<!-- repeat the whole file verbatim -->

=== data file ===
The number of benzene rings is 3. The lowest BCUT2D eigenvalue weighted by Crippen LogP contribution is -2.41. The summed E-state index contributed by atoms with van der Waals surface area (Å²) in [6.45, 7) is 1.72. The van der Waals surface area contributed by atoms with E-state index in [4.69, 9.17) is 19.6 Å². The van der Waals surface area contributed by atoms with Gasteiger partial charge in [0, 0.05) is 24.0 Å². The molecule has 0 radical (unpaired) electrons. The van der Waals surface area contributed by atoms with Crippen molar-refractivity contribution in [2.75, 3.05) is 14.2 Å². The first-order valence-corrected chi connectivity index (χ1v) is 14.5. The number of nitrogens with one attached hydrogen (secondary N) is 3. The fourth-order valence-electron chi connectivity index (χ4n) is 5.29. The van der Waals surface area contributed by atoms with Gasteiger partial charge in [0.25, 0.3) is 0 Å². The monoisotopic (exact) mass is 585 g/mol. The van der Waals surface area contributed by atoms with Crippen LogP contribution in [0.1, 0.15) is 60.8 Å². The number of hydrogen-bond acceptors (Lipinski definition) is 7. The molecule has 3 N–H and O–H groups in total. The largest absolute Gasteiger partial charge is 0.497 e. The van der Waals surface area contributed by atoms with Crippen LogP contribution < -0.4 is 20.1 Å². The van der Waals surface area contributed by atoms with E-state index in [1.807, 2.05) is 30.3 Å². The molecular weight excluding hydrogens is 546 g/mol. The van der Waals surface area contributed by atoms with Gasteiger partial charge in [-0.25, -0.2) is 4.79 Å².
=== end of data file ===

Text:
The number of benzene rings is 3. The lowest BCUT2D eigenvalue weighted by Crippen LogP contribution is -2.41. The summed E-state index contributed by atoms with van der Waals surface area (Å²) in [6.45, 7) is 1.72. The van der Waals surface area contributed by atoms with E-state index in [4.69, 9.17) is 19.6 Å². The van der Waals surface area contributed by atoms with Gasteiger partial charge in [0, 0.05) is 24.0 Å². The molecule has 0 radical (unpaired) electrons. The van der Waals surface area contributed by atoms with Crippen molar-refractivity contribution in [2.75, 3.05) is 14.2 Å². The first-order valence-corrected chi connectivity index (χ1v) is 14.5. The number of nitrogens with one attached hydrogen (secondary N) is 3. The fourth-order valence-electron chi connectivity index (χ4n) is 5.29. The van der Waals surface area contributed by atoms with Gasteiger partial charge in [0.25, 0.3) is 0 Å². The monoisotopic (exact) mass is 585 g/mol. The van der Waals surface area contributed by atoms with Crippen LogP contribution in [0.1, 0.15) is 60.8 Å². The number of hydrogen-bond acceptors (Lipinski definition) is 7. The molecule has 3 N–H and O–H groups in total. The largest absolute Gasteiger partial charge is 0.497 e. The van der Waals surface area contributed by atoms with Crippen LogP contribution < -0.4 is 20.1 Å². The van der Waals surface area contributed by atoms with E-state index in [1.807, 2.05) is 30.3 Å². The molecular weight excluding hydrogens is 546 g/mol. The van der Waals surface area contributed by atoms with Gasteiger partial charge in [-0.25, -0.2) is 4.79 Å².